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Glycemic Index

Glycemic index refers to a food's ability to raise blood sugar to a particular level within a given period of time. Glycemic index applies only to carbohydrate foods because they are the foods that most affect blood sugar levels.

Some starchy foods have a high glycemic index. These foods may cause high blood sugar levels after meals. High glycemic foods include instant rice, baked potatoes, and raisins. Foods that contain mostly fat and protein do not affect blood sugar levels very much, so their glycemic index is not calculated.

Most nonstarchy vegetables, fruits, and legumes have a low glycemic index. These foods may help prevent high blood sugar after meals. Low glycemic foods include rye grain, dried beans and lentils, apricots, and peanuts.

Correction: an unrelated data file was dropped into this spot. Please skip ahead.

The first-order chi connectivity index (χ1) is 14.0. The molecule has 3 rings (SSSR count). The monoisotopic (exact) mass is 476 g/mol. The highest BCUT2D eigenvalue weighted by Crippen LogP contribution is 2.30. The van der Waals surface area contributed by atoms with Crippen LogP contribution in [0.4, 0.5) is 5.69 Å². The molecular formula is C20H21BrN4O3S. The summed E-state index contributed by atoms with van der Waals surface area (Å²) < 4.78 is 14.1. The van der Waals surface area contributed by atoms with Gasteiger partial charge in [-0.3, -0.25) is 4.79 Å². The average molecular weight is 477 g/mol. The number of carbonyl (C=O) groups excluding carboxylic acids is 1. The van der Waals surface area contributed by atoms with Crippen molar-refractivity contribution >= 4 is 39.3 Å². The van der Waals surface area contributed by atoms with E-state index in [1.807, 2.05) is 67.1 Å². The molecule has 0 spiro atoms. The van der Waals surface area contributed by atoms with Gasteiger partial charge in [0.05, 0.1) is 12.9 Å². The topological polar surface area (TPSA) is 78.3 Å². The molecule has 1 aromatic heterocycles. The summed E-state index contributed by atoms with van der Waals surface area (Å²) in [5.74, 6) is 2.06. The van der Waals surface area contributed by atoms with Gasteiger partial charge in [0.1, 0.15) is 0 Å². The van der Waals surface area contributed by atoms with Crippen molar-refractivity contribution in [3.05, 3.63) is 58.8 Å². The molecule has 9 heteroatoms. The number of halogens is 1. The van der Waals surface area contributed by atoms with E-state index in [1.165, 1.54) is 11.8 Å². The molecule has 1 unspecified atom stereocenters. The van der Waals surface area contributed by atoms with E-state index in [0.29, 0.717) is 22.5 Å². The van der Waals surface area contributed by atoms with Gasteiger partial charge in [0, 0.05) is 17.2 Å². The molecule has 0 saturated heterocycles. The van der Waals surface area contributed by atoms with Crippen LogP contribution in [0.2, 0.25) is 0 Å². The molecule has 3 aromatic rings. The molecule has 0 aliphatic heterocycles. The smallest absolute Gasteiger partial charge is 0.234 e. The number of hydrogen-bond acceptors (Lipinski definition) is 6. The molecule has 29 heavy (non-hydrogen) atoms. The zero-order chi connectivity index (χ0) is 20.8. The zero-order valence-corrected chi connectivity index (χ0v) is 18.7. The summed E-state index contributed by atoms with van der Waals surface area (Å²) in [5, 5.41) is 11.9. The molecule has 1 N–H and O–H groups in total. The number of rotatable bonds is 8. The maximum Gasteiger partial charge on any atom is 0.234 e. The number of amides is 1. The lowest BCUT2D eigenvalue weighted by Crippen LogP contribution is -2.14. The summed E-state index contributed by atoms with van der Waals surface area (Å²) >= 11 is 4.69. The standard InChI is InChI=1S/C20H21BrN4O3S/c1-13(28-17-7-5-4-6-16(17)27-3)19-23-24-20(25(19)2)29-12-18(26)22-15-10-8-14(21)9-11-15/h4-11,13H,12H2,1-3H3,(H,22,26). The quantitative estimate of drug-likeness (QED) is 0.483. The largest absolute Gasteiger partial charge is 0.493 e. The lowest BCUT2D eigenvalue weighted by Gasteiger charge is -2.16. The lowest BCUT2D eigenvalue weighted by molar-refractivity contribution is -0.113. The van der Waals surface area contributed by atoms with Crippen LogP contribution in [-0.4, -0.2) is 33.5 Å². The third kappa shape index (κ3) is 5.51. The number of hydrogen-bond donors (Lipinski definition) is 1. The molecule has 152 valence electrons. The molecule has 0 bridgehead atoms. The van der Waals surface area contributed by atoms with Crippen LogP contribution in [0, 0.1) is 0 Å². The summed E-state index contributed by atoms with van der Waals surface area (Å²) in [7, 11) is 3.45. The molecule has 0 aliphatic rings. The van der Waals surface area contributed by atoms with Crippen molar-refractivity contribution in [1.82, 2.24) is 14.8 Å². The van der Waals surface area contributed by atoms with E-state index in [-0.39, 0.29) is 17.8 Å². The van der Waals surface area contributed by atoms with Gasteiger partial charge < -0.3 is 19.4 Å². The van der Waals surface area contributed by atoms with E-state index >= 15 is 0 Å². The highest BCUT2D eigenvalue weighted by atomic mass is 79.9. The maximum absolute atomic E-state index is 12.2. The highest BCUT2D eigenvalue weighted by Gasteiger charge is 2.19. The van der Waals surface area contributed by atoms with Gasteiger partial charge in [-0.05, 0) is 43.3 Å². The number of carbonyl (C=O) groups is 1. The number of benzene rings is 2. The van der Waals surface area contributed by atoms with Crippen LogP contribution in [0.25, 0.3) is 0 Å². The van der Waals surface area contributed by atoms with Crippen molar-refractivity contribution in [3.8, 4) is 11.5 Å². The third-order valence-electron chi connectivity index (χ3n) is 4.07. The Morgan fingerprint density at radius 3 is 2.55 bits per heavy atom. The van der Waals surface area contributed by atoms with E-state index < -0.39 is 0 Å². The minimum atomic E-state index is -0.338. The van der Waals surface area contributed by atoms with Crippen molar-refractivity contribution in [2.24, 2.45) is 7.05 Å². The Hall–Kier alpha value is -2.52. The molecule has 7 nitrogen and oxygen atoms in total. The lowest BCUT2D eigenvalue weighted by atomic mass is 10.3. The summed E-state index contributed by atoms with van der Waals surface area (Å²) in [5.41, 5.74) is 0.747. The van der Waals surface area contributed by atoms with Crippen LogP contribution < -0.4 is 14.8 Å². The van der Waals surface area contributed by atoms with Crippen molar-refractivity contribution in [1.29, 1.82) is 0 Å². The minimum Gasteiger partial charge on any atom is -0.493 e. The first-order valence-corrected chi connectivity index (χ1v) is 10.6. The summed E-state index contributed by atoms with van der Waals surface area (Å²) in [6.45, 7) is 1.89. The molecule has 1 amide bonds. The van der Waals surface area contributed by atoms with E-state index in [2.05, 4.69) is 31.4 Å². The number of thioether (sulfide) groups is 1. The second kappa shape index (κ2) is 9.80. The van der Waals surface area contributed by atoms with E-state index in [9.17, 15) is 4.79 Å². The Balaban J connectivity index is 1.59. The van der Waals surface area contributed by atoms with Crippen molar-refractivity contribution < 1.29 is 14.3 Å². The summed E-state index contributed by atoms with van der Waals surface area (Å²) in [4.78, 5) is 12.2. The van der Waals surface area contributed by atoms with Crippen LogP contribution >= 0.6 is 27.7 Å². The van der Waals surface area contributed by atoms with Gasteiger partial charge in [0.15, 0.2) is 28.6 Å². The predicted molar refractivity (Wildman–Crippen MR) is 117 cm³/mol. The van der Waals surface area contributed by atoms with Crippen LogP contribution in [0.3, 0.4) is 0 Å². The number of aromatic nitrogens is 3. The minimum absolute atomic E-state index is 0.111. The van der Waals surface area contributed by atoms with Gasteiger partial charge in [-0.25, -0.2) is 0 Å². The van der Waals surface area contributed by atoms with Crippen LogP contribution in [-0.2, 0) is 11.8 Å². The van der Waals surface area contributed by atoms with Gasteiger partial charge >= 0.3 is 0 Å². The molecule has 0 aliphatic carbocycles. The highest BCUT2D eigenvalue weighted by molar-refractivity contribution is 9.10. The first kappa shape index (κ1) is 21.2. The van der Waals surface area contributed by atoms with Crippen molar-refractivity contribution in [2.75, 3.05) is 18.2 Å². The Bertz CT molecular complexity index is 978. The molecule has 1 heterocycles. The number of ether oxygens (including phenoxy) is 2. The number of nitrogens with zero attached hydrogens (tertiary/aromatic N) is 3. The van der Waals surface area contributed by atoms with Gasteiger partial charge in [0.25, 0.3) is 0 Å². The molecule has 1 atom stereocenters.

The glycemic index of a food can change depending on the variety of the food (for example, red potato or white potato), its ripeness, how it is prepared (for example, juiced, mashed, or ground), how it is cooked, how long it is stored, and the foods eaten with it.

ByHealthwise Staff
Primary Medical ReviewerE. Gregory Thompson, MD - Internal Medicine
Specialist Medical ReviewerJennifer Hone, MD - Endocrinology, Diabetes and Metabolism
Last RevisedSeptember 20, 2012

WebMD Medical Reference from Healthwise

Last Updated: September 20, 2012
This information is not intended to replace the advice of a doctor. Healthwise disclaims any liability for the decisions you make based on this information.